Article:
Tag Archives: Political Pilgrims

Netanyahu –again!


Israel’s Prime Minister Benjamin Netanyahu has done it again: he has repeated what any historian of the Middle East knows, that the so-called Grand Mufti of Jerusalem, Haj Amin al Husseini, was a buddy of Adolph Hitler’s. Netanyahu has a terrible way of reminding the world of awful truths at a time – has it ever been otherwise? – when most people including major politicians would like to look away.
One is reminded of an old very Jewish joke: Britain’s then general, Harold Alexander [the hero of the ordinary Tommy, not “the movie star” Gen.Bernard Montgomery] was making a protocol visit to a synagogue in Jerusalem. He was back in British Mandated Palestine to check out logistics for Britain’s see-sawing grim war in the Western Desert against legendary Nazi Gen. Erwin Rommel. The president of the Congregation made a little speech: “General, I want to you to know that everyday we pray 24 hours a day for an Allied victory in The Desert”. One of the little old congregants, in tallis and phylacteries, totters up, tugs the president’s sleeve, and whispers in Yiddish, “Don’t say that! If they lose, they will take it out on us”.
There was never any question of what would happen to the Mandate’s then small Jewish community if the Germans did break through. It was well known at the time that Hussein, the leader of the Arabs’ war against the Jews, had escaped British capture and was in Germany. [“Palestinian” did not designate the Arabs of the Mandate until the 1960s but contradictorily did the two Jewish brigades recruited in Tel Aviv fighting with the British in Italy].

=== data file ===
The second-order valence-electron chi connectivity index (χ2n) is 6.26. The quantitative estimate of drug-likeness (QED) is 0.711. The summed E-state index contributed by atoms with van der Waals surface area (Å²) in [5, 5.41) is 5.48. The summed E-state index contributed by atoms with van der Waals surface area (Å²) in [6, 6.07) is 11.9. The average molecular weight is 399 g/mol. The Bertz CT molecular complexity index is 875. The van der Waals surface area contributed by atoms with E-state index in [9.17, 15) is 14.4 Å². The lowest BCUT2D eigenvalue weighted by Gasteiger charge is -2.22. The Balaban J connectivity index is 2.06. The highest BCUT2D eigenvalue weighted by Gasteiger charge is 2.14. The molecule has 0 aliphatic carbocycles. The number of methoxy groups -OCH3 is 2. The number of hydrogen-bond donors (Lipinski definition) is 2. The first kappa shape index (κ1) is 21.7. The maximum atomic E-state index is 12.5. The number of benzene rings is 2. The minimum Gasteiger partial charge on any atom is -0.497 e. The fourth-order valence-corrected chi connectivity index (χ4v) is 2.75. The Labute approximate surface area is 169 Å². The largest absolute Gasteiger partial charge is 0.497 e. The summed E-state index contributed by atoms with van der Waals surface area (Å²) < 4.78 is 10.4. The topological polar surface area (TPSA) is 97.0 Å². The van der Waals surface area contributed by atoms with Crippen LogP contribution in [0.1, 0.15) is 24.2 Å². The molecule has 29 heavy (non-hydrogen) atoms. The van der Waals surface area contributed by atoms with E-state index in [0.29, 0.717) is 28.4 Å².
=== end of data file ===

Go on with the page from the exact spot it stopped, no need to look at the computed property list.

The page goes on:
Netanyahu, not for the first time of course, has been misinterepted, in that he did not suggest Hussein gave Hitler the idea of wiping out the Jews but simply that they had mutual ideas on the subject. [The Wannsee Conference of January 20, 1942, which gathered high Nazi officials to lay out the techniques of the Holocaust would only take place a year after the publication of the official photograph of Hitler with Hussein.] It’s likely Hitler had already considered the ways in which he would try to extinguish the Jews long before Husseini recommended burning them, if he indeed he did.
Does any of this have relevance today?
Does the fact that the Palestinians only became Palestinians recently mean that their cause is any less just?
One is reminded that Ferhat Abbas, the leading Algerian intellectual, only a few years before the beginning of the bitter war by Algerian Muslims for independence from France, had questioned whether there was such a thing as an Algerian identity. He, like so many other Algerians, unlike Arab Muslims as well as those to be called Pieds Noir [Black Feet], European refugees, who later flooded into metropolitan France, came to believe in their “nationhood” as he came to be its first president on independence.
But whatever the present day claims of “The Palestinians” to “an independent state, living side-by-side in peace” with a Jewish Israel, the long history of Arab aggression and institutionalized hatred of and warfare against the Jews in that tiny piece of land must be taken into account. At a time when the Mainstream Media, again, distorts the fundamental aggression of Arab terrorists, in personal attacks, often on civilian targets, it is well to be reminded of the long history of violence and who perpetrated it.